In the essay “Let Them Eat Dog”, Foer did just that to strengthen his point of view that dogs are really just another ordinary, to use his words “remarkably unremarkable…”(Foer) animals out in the wild. He quoted “All animals are equal, but some animals are more equal than others” from the famous allegorical novella – “Animal Farm” by George Orwell (Foer), which gives the reader a glance of inequality on how different animals are treated differently. Foer utilizing the quote to encourage the audience to think about what is it that makes it acceptable for the public to consume beef, pork, even horse meat but it is a taboo to eat dog. He makes it clear that if we truly treat all animals equally regardless of their kind, eating dogs should not be a taboo; it should be more acceptable and equalized just like the
Animals that go to slaughter houses see misery long before arriving. Animals lay in their own manure while on the farm and are vulnerable to many diseases due to the lack of health care they receive. Many of these animals are not properly cleaned before being slaughtered. One former slaughterhouse employee states, “One of the real problems is that animals have spent their lives lying in their manure, are smeared and caked with the stuff, and they’re entering the food plant” (Pollan). One other slaughterhouse worker also said, “During the evisceration of the animal, the manure can get on the meat.
Good nutrition is a significant part of a healthy lifestyle and is a principle being taught every day around the world. The dilemma of hunger is faced by many countries; according to the World Food Programme, “795 million people in the world do not have enough food to lead a healthy active lifestyle” (“Hunger”). In Johnathan Safran Foer’s article, “Let Them Eat Dog,” published in the Wall Street Journal, he argues the ridiculous nature of the American cultural taboo of restricting society from the consumption of dogs for food. Foer begins the article first by talking about the reluctances of the consumption of dogs regardless of it being legal in the majority of states within the United States (Foer 689). He then discusses the positive effects of the removal of the taboo of the consumption of dogs such as the solution for hunger in the world and the depletion of natural resources.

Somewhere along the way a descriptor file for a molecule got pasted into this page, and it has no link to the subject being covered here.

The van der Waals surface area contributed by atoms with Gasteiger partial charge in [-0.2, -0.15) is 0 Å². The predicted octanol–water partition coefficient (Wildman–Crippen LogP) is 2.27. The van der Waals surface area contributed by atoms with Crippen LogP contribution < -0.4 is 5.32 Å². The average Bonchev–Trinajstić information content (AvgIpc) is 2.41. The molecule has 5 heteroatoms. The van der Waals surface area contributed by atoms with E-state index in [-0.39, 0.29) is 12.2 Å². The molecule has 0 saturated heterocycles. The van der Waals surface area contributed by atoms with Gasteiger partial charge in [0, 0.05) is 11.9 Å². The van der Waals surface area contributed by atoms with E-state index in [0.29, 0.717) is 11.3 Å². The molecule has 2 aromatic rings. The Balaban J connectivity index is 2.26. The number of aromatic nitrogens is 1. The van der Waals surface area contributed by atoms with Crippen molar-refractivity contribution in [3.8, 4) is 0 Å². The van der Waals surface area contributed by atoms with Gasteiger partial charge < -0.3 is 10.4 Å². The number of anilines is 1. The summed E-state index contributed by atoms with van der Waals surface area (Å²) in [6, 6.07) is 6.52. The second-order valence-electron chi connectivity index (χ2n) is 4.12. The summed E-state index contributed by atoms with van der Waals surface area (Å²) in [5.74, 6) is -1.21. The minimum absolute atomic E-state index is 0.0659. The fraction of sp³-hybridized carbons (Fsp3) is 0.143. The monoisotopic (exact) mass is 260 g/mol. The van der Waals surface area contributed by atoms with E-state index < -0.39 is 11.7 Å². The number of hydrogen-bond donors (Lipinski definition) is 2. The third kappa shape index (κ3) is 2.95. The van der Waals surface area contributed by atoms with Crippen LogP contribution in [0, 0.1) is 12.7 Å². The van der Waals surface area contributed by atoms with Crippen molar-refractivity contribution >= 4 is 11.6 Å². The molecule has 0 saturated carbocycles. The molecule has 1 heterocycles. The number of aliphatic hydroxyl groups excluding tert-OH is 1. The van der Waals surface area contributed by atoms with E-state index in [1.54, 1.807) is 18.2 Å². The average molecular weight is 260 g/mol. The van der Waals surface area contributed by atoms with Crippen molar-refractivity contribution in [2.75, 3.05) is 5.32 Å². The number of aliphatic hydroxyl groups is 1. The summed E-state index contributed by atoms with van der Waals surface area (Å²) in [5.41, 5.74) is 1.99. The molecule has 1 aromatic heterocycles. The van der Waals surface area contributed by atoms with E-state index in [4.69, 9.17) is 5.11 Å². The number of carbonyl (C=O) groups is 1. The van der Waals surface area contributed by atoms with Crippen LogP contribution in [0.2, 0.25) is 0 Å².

The PETA advertisement is not an effective use of Rhetoric appeals. The ad's headline introduces the words "Kids," and "child abuse," written in bold, which will capture the audience's interest even more than PETA's(People for the Ethical Treatment of Animals) phrase that is also included in the headline, "Fght the Fat: Go Vegan." Using the word "abuse," will result in the audience to focus their attention towards how the children are being treated. In this case, the child is being abused by being fed meat. Too much meat may cause health issues, such as obesity.
There are solutions to ending world hunger that people will find it extremely outrageous and inhumane that are mentioned “A Modest Proposal” by Jonathan Swift and “Let Them Eat Dog” by Jonathan Foer. They both have ideas on how to end this problem so people in the world will not die or suffer from starvation. Although both articles “A Modest
Most people would say it bothers them more to hear of a puppy being torched than to hear of a pig being torched; but why is this? I had never really thought much about animal rights before. But after reading “Puppies, Pigs, and People” by Norcross, I now look at the way we get factory processed meat differently. People need to be more informed of where the meat they are buying and consuming is coming from.